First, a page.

Birder's Journal: Toxic Snakes Add Jolt to Nature Stroll

Robert Winkler
for National Geographic News
August 8, 2002

Snakes Photo Essay: Go >>

Of his frontier explorations for The Birds of America, Audubon wrote, "I never was troubled in the woods by any animal larger than ticks and mosquitoes." Reports from Asia of tigers carrying off people prompted Thoreau to state, "The traveller can lie down in the woods at night almost anywhere in North America without fear of wild beasts."

As I pulled into the parking lot of a Connecticut nature preserve for a stroll, wild beasts were the furthest thing from my mind. Minutes after I began my walk, deer flies buzzed around my ears and two mosquitoes lodged in my left eye. Waiting for the burning to subside, I hiked with my eyes cast downward to avoid another kamikaze attack.

It was a warm and humid summer afternoon, and although it hadn't rained much for weeks, the trail was damp and any bare mud had a slippery green film. A few bird songs penetrated the thick air, but with only one good eye and alert to other insect piranhas waiting to strike, I did not look for the undaunted singers. It was a walk for exercise, not nature study, and I was disposed to get it over with.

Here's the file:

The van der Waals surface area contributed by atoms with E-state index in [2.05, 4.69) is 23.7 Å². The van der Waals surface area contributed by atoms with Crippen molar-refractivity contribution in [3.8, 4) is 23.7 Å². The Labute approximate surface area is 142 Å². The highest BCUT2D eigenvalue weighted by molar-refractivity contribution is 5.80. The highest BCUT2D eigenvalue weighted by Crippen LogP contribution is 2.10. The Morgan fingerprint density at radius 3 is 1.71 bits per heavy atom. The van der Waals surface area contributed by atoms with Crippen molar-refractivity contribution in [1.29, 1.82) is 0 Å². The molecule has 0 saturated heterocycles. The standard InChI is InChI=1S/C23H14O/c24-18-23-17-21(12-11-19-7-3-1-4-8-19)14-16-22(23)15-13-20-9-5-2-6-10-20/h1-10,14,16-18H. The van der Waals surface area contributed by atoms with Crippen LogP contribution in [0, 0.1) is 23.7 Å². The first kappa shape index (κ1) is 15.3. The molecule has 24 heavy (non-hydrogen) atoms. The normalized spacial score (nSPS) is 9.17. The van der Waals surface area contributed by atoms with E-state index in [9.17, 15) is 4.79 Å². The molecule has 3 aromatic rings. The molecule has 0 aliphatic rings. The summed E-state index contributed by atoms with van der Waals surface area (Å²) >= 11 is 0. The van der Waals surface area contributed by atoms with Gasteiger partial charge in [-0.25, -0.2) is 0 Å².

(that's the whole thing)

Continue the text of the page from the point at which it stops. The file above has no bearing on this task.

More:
Half way along my 90-minute route, I saw on a rocky ledge the scales that a snake had shed.

Once, at that same spot, I had encountered a black rat snake about six feet long and double the thickness of a garden hose. This time, I scanned the ledge for the shy constrictor. Instead, I found, nestled in a shallow fissure, a two-and-a-half-foot northern copperhead.

In an instant I forgot the heat, the stickiness, the birds, and the bloodthirsty bugs.

The copperhead, a venomous snake, is dangerous, but its bite is rarely life-threatening to healthy adult humans. Although Connecticut is near the northern limit of the snake's range, the nature preserves in which I walk have ample copperhead habitat: wooded streamside slopes with rock outcroppings.

Most people who go to the woods never see a copperhead because the snake remains motionless in its red and brown camouflage or senses, through vibrations in the ground, the steps of an approaching hiker and slithers away.

"Keep Your Distance"

Continued on Next Page >>


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